LONDON — An internal system that exempts high-profile users, including former US President Donald Trump, from some or all of its content moderation rules, needs a major overhaul, the semi-independent supervisory board of Facebook parent company Meta said on Tuesday.
The report, prepared by the Oversight Board and produced for more than a year, said the system was “flawed in key areas that the company needed to address”.
The board opened its review after The Wall Street Journal reported last year that it was harassed by many of its select users who posted material that would result in penalties for ordinary people, including harassment and incitement to violence.
According to the Journal article, Facebook’s rules, which says the system has at least 5.8 million exempt users as of 2020, don’t apply to some VIP users, while others are facing scrutiny for rule-breaking posts that never happened.
The Oversight Board’s report said the system, known as “XCheck” or cross-checking, has resulted in unequal treatment of users and delays in removing content that violates the rules. He found that, on average, decisions took five days.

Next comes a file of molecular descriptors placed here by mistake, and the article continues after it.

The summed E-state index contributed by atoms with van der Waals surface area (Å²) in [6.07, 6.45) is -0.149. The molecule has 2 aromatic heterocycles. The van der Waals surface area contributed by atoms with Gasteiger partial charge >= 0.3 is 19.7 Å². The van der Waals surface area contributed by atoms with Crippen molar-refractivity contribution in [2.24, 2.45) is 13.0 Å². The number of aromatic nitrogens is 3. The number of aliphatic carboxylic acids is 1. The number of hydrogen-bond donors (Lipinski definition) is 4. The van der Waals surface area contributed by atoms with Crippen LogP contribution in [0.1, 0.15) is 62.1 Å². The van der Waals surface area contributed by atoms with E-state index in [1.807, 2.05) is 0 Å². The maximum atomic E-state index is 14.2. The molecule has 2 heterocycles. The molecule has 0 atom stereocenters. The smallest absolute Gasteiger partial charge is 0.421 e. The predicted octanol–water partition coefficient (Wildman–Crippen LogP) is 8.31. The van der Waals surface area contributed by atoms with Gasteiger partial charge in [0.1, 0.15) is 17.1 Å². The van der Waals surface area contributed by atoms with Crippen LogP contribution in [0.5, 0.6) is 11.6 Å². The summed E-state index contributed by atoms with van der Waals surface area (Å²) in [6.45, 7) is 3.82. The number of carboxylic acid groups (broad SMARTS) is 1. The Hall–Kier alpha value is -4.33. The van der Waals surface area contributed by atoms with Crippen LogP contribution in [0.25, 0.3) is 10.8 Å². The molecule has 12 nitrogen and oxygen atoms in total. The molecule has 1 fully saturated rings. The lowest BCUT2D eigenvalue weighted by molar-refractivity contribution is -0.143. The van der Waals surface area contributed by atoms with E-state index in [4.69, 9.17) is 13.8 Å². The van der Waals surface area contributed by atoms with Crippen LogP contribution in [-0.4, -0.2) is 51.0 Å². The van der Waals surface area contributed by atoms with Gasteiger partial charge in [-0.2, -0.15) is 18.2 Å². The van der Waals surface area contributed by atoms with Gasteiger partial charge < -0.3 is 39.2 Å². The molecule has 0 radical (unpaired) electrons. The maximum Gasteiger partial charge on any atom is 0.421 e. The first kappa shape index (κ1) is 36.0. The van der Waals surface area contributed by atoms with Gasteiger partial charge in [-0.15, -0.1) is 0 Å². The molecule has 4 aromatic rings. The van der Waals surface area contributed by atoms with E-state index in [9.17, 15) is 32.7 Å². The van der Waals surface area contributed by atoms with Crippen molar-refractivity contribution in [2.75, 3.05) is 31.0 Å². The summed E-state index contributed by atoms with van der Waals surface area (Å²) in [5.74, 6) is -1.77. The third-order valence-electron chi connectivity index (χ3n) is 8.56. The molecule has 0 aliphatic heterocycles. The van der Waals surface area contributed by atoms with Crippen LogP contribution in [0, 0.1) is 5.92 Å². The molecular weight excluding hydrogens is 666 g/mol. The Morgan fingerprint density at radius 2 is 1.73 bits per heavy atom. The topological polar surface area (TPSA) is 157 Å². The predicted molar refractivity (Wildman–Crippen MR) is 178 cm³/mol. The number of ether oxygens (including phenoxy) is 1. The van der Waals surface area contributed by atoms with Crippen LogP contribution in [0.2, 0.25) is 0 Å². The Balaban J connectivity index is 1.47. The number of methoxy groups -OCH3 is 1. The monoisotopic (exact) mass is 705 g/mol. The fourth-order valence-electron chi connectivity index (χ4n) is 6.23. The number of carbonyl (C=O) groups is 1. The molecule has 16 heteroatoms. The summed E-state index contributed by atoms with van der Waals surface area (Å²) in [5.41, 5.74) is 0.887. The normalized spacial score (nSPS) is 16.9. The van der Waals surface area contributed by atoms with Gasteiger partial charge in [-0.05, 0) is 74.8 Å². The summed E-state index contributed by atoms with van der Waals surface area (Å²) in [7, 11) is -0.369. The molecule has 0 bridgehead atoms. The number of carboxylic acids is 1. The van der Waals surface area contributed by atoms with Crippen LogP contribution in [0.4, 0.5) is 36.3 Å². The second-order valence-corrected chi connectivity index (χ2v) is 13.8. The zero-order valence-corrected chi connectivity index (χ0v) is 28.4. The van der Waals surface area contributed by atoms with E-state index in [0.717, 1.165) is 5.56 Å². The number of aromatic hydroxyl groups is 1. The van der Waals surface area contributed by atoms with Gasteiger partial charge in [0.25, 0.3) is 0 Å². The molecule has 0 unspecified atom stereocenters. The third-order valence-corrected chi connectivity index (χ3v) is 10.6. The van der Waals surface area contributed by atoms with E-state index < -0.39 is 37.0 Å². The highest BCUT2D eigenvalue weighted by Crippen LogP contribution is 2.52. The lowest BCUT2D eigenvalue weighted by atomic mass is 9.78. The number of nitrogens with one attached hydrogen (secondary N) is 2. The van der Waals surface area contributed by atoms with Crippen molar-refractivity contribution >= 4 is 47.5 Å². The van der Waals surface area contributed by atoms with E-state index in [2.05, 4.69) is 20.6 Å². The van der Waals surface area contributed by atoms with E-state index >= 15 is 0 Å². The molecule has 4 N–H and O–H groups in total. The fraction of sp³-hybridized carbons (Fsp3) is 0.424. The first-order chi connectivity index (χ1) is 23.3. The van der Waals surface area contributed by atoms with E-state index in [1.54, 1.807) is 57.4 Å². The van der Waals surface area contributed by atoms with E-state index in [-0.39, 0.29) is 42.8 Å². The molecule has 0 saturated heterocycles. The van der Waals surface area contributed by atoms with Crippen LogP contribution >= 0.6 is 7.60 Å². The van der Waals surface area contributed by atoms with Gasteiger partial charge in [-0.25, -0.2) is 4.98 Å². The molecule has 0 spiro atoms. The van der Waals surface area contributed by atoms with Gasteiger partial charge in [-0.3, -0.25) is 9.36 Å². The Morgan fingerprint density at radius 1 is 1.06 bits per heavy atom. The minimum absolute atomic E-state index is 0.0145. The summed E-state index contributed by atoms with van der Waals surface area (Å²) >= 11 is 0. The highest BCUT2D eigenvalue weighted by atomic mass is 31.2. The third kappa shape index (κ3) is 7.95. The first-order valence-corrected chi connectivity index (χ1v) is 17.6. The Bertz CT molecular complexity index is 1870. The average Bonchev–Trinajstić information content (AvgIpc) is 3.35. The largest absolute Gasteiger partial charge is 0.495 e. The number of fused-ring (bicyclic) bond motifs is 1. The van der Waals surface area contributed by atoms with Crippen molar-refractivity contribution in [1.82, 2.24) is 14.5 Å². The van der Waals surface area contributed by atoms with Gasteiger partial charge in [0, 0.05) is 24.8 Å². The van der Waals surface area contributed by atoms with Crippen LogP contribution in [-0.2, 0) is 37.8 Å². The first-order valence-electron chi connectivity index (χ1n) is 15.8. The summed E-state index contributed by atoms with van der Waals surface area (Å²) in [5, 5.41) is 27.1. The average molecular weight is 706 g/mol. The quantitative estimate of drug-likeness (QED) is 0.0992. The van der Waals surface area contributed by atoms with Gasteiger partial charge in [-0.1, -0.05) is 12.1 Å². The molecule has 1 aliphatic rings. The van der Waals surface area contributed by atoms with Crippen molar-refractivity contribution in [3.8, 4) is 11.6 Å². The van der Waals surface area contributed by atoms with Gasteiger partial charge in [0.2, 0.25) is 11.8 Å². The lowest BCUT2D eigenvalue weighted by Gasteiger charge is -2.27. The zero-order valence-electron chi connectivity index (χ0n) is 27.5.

Among its 32 recommendations, the board said Meta “should prioritize statements that are important to human rights, including statements of particular public importance”.
The report said users “likely to make such statements” should be given higher priority than other users on the cross-checklist because they are partners.
“If users included because of their commercial importance frequently post infringing content, they can no longer enjoy special protection,” the board said.
Addressing other flaws, the board urged Meta to remove or hide content while under review, and said the company needed to “radically increase cross-checking and transparency about how it works”, such as outlining “clear, general criteria.” be on the list
Meta’s global vice president of public affairs, Nick Clegg, tweeted that the company has requested a review “so we can continue our work to improve the program.”
“We agreed to respond within 90 days,” he added, to fully implement the board’s recommendations.
The board upheld the decision to ban Trump over concerns that Facebook was inciting violence that sparked rioting at the US Capitol last year. But he said the company did not mention the cross-checking system in the decision request.